Islamabad: Three of Osama bin Laden's widows, who were captured following the US raid that killed the al-Qaeda leader, are soon expected to leave Pakistan after seven months in custody.
According to a media report, the three women – two Saudis and one Yemeni – were picked up by Pakistani security officials early on the morning of May 2 in Abbottabad, just minutes after US Navy SEALs killed bin Laden in the compound where he was believed to be living for six years.
A Pakistani intelligence official told ABC News that the three widows had been cleared to leave Pakistan a month ago.
Three of Osama bin Laden's widows were captured following the US raid that killed the al-Qaeda leader.
Saudi Arabia recently restored the citizenship of wives Khairiah Sabar and Siham Sabar, according to Saudi newspaper Al-Hayat.
Amal Ahmed Abdul Fatah, another wife from Yemen, is likely to go to Qatar, according to The Guardian newspaper.
Two Western officials said they were not surprised by the announcement but cautioned that the repatriation of the women might not happen quickly.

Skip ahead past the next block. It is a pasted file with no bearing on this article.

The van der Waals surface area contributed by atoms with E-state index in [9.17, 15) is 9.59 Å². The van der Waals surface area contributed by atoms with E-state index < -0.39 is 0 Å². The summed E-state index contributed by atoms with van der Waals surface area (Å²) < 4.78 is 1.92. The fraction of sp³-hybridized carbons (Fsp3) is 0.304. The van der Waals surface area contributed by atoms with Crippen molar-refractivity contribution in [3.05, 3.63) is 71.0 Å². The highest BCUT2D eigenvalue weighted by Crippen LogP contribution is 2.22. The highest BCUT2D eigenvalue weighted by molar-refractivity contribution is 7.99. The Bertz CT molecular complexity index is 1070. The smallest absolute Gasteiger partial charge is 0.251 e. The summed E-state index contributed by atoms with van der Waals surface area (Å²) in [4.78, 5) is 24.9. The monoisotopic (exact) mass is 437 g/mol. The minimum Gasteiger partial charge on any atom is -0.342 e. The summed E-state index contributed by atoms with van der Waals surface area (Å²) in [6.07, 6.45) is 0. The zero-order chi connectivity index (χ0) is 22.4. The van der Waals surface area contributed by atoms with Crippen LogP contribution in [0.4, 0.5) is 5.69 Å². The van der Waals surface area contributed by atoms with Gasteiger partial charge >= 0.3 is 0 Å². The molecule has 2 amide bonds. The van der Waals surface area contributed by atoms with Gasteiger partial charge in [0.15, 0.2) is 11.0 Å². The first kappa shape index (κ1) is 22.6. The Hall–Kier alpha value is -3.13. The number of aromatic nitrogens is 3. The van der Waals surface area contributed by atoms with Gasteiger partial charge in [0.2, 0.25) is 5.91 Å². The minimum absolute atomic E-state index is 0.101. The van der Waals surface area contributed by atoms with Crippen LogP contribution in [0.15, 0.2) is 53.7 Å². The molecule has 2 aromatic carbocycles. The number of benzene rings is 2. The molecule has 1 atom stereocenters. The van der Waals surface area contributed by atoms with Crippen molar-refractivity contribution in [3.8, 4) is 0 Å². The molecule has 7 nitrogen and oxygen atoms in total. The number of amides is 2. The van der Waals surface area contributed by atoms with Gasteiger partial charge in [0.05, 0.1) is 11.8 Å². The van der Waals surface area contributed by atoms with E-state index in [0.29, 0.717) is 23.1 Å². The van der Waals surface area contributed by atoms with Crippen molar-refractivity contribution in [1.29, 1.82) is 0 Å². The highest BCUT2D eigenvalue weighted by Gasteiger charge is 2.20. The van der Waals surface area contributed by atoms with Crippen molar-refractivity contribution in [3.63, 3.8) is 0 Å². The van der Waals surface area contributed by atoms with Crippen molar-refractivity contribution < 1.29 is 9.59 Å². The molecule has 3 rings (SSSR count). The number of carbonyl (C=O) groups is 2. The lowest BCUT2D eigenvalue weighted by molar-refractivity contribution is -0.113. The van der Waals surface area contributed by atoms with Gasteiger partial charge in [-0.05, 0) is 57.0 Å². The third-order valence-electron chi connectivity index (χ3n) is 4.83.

US officials have been generally dismissive of the wives' relevance to investigations into bin Laden since failing to get information out of them.
The three women have been held by Pakistan's intelligence service since May but it is not clear they ever knew enough to shed light on bin Laden's travels after 2001 and how he came to be living in Abbottabad, ABC News reported.
US officials told the channel they were allowed to speak to the women once, and that the oldest of the three was "so combative that nothing at all came from the interrogation".
Pakistani officials have not said "how much, if anything, they learned from the women", who were debriefed by Pakistani intelligence officials and a judicial commission investigating bin Laden's presence in the country.